Organic evolution refers to changes in populations.
Phylogeny = the sequence of organisms placed in evolutionary order.
All organisms are controlled by a combination of:
Phenotype - the appearance of an organism; the observable expression of the genotype. It is influenced by both genetics and environment.
All organisms go through changes in appearance during their lifespan. This is called ontogeny. Examples?
There is no change in genes from tadpole (fish-like water dweller) to frog (has legs, breathes air, can live on land). It is reasonable to apply this as a modern analogy to the geologic record to aid in explaining the transition from fish to amphibian. The genotype remains the same but the phenotype changes as a result in a change in a developmental timing gene (either activation of a gene that was always there, or a mutation to a gene). After observing a tadpole "grow up" into a frog, it is not that difficult to understand how a fish in the Devonian could "evolve" into an amphibian.
In each case, rapid and dramatic shifts in appearance have occurred. Indeed, the casual observer might conclude (erroneously) that a caterpillar and a butterfly represented completely different species. The cause of these variations relates to developmental timing. (Note that a mutation causing a slight shift in developmental timing can lead to mature individuals which retain juvenile forms, or juveniles which take on some of the characteristics of adults - such as accelerated sexual development. This is known as paedomorphosis.) It has been stated by Ernst Haeckel (1834-1919) that as a general rule "ontogeny recapitulates phylogeny". In other words, the series of changes that an individual goes through during the course of its lifetime mimics the stages that the organism has passed through during evolution. The early stages of descendants resemble the adult stages of the ancestors.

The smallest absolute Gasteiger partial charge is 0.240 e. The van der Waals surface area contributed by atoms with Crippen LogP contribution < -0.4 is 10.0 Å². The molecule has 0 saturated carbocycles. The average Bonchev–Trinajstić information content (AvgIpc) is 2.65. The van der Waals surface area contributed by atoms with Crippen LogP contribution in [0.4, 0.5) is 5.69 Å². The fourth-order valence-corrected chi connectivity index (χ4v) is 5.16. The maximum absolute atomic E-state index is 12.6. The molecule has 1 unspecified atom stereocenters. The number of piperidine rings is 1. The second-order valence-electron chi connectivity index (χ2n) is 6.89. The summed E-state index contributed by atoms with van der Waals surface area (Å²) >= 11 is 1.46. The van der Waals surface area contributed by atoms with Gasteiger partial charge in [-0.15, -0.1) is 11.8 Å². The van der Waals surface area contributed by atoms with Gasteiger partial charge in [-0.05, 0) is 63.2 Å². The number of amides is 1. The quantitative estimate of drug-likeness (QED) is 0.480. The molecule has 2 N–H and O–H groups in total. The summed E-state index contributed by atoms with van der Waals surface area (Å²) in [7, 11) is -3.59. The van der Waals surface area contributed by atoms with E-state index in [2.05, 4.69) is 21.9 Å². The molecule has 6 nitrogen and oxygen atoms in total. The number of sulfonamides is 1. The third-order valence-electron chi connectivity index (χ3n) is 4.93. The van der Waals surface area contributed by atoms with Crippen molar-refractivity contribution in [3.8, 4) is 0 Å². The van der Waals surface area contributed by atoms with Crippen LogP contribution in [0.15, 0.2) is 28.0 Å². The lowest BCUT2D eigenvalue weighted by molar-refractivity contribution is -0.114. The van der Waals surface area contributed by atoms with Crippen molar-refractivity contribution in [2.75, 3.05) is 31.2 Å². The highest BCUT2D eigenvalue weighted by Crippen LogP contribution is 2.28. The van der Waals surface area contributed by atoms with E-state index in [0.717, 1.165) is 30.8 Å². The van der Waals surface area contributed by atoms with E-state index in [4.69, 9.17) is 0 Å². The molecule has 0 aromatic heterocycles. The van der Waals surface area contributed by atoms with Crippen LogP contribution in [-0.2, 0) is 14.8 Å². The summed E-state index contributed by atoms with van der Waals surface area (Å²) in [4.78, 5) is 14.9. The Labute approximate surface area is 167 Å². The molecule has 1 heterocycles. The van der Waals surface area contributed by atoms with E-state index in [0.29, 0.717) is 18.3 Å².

The "law of recapitulation" has been discredited since the beginning of the twentieth century. Experimental morphologists and biologists have shown that there is not a one-to-one correspondence between phylogeny and ontogeny. Although a strong form of recapitulation is not correct, phylogeny and ontogeny are intertwined, and many biologists are beginning to both explore and understand the basis for this connection. Ernst Haeckel, U. California Berkeley page.
These changes which we know so well are examples of microevolution or evolution at or below the species level.
Changes or evolution at or above the species level are termed macroevolution.
Sources: (1) Discover magazine, March 1988, and (2) National Geographic magazine November 1985.
The question is not whether evolution occurs, but rather, exactly how it occurs. What is the mechanism?
Several theories about how evolution occurs:
In general, a stimulus like an environmental change causes the evolution into a new species. The organism must either:
When the barriers are removed, the isolated population may have changes so much that it is no longer able to interbreed with the remaining populations of the species. Changes may be in morphology, in function, in developmental timing, or in behavior.
The removal of the barriers and the migration of the isolated population to the larger area will look like the sudden appearance of a new species.
Fossil taxa appear and disappear in succession
The pattern provides strong evidence for evolution .
This page created by Pamela J. W. Gore
Georgia Perimeter College, Georgia
Created Fall 1995
Modified November 6, 1996
Last modified February 3, 1999
Links updated to facstaff, email updated August 28, 2008